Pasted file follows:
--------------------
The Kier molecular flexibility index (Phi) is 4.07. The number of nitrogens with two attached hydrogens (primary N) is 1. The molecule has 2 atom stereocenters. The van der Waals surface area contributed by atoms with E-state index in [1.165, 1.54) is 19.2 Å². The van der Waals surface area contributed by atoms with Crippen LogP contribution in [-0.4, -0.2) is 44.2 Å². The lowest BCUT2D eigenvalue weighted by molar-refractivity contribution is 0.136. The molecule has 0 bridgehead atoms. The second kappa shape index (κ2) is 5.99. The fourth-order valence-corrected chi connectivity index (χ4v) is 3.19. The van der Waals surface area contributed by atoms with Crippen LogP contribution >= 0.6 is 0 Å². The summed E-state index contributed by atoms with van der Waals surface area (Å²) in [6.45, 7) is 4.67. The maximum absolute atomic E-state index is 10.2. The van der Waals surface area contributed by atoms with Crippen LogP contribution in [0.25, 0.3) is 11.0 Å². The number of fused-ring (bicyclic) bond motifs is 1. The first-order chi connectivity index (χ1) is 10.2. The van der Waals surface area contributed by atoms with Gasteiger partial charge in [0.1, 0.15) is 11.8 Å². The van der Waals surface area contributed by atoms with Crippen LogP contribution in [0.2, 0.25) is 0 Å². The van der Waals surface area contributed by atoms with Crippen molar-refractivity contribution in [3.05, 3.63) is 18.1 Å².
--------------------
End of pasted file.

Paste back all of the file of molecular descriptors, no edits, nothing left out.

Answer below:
The Kier molecular flexibility index (Phi) is 4.07. The number of nitrogens with two attached hydrogens (primary N) is 1. The molecule has 2 atom stereocenters. The van der Waals surface area contributed by atoms with E-state index in [1.165, 1.54) is 19.2 Å². The van der Waals surface area contributed by atoms with Crippen LogP contribution in [-0.4, -0.2) is 44.2 Å². The lowest BCUT2D eigenvalue weighted by molar-refractivity contribution is 0.136. The molecule has 0 bridgehead atoms. The second kappa shape index (κ2) is 5.99. The fourth-order valence-corrected chi connectivity index (χ4v) is 3.19. The van der Waals surface area contributed by atoms with Crippen LogP contribution >= 0.6 is 0 Å². The summed E-state index contributed by atoms with van der Waals surface area (Å²) in [6.45, 7) is 4.67. The maximum absolute atomic E-state index is 10.2. The van der Waals surface area contributed by atoms with Crippen LogP contribution in [0.25, 0.3) is 11.0 Å². The number of fused-ring (bicyclic) bond motifs is 1. The first-order chi connectivity index (χ1) is 10.2. The van der Waals surface area contributed by atoms with Gasteiger partial charge in [0.1, 0.15) is 11.8 Å². The van der Waals surface area contributed by atoms with Crippen LogP contribution in [0.2, 0.25) is 0 Å². The van der Waals surface area contributed by atoms with Crippen molar-refractivity contribution in [3.05, 3.63) is 18.1 Å².